It has been my experience that if you want to get a school board member riled up, just bring up charter schools in the conversation. There are few other education topics that get the heated attention and disdain that charter schools do. Words like “waste,” “fraud,” “abuse,” and “cherry picking” will soon enter the conversation, and at that point all hope of a pleasant dialogue is lost.

Given my 28 years of experience as a board member, I have seen both successful and unsuccessful charter schools. Likewise, I have seen both successful and unsuccessful public schools. And, many states have “open enrollment” policies. Parents, if given an option, will often move their child from a struggling school to another school if the issues impacting the struggling school are not getting resolved.

I am from California, a state that is considered by some to be the birthplace of the charter school movement. Since the passage of the California Charter Schools Act over 25 years ago, it’s earned the distinction of being the state with the most charter schools (almost 1,300) and the largest student enrollment in charter schools (over 600,000). That’s 10 percent of the state’s public school population. By the way, California also has the most public schools and public school students.

In California, there seem to be many issues with what I refer to as “for-profit” charter schools-—those that generate substantial funds for their corporate owners. The “for-profit” charters, sometimes referred to as “independent” charters, in my opinion, do not provide adequate oversight or demonstrate effective academic accountability and are motivated by profit.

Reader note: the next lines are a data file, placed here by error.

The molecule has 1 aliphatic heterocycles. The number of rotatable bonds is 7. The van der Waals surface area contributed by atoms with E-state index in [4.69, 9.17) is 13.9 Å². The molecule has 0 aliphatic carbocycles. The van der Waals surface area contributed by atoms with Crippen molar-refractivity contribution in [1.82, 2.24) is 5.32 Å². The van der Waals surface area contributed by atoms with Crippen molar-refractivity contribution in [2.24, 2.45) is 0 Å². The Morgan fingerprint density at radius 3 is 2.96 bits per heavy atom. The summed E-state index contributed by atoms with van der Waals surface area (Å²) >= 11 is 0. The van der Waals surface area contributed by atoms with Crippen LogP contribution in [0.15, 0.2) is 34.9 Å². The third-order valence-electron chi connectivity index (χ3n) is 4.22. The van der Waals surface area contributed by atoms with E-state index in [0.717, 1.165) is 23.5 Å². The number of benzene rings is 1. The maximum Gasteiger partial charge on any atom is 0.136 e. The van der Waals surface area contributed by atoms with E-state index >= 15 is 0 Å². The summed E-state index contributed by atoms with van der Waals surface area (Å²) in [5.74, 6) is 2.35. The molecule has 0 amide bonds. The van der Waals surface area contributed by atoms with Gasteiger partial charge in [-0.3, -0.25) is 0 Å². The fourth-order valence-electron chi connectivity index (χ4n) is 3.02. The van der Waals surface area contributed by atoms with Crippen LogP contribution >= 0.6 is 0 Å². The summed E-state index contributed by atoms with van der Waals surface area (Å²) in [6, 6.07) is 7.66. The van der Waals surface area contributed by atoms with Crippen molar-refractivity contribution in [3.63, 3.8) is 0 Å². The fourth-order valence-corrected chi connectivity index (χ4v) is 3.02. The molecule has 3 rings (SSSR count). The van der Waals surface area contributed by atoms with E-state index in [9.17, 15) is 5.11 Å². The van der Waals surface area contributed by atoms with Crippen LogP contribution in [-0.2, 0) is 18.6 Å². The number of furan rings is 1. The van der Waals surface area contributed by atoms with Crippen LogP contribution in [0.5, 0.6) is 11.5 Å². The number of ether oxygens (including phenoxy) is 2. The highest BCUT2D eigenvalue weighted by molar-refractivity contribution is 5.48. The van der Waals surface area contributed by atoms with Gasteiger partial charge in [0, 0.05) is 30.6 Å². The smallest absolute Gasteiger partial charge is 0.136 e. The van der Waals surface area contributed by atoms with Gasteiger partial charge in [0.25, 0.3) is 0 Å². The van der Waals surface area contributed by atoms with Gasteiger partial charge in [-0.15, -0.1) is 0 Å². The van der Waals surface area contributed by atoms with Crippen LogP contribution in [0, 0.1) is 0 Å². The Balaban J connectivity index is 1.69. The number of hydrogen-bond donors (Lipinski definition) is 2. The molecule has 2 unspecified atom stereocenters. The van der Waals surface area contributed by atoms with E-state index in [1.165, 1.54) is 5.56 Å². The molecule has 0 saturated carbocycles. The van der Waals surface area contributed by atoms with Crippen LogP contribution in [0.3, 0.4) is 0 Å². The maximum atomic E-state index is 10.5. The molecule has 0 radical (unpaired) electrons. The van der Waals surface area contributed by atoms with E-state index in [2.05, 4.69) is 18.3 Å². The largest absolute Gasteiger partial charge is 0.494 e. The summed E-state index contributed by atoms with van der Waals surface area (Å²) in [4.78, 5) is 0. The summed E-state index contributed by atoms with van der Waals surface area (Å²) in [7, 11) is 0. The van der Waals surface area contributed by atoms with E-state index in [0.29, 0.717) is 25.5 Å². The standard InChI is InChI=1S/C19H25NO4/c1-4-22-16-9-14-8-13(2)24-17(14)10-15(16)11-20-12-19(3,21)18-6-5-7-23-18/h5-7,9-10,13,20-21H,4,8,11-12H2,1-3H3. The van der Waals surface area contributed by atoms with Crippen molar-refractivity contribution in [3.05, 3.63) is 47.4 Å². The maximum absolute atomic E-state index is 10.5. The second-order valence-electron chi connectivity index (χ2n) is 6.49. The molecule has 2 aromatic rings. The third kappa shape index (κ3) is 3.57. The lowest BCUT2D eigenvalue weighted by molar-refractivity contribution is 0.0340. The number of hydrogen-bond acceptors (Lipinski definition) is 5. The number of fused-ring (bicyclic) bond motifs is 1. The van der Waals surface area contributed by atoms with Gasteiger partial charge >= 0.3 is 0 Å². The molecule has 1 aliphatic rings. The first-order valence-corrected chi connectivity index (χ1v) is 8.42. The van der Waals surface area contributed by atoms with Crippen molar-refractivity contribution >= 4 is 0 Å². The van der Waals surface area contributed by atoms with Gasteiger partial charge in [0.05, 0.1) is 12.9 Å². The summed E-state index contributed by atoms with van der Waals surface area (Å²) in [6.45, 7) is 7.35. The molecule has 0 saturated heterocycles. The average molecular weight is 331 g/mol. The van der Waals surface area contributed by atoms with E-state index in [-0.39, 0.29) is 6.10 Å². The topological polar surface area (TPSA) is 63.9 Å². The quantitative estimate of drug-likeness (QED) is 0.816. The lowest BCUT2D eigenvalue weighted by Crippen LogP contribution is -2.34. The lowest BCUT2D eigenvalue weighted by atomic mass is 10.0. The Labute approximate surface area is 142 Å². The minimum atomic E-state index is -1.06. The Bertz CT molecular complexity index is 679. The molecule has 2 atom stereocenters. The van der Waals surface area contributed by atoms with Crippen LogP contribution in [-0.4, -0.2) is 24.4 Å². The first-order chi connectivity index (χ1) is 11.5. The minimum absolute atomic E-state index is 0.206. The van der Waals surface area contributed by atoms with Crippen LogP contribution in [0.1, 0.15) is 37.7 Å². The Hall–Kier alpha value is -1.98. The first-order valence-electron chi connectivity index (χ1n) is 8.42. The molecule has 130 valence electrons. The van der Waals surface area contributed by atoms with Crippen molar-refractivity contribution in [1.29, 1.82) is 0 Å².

There are also charters that are not-for-profit and are chartered under the control and review of the local board of education. It’s been my experience that these schools tend to be more accountable and are held to academic standards. These schools also are known as dependent charters, that is, dependent on the board that approved their charter.

We have four dependent charter schools in the Santa Rosa City Schools district. Each school provides parental choice and brings together students with similar interests.

The Accelerated Charter School fosters students’ critical thinking skills. Classes have a strong math and science focus and are designed to meet and exceed state standards.

The Charter School for the Arts is a school community that provides an academically rigorous program using an arts-integrated approach.

The Cesar Chavez Language Academy believes that the best setting for educating linguistic minority students is when two languages are used without apology and becoming proficient in both is considered a significant achievement.

And finally, our French-American Charter School provides a strong academic curriculum in French and English, giving students the opportunity to thrive in the global diversity that represents our world today.

I am very proud of my district’s dependent, or not-for-profit, charter schools. Each of them is held to the same rigorous standards as regular public schools, differing only in their delivery methods, mode of instruction, and the choice of materials that are decided at the site level. These differences allow the teachers to differentiate their instruction according to their students’ unique learning styles.

So, perhaps we shouldn’t put all charter schools under one umbrella. Is there such a thing as a good charter school? Mais, oui!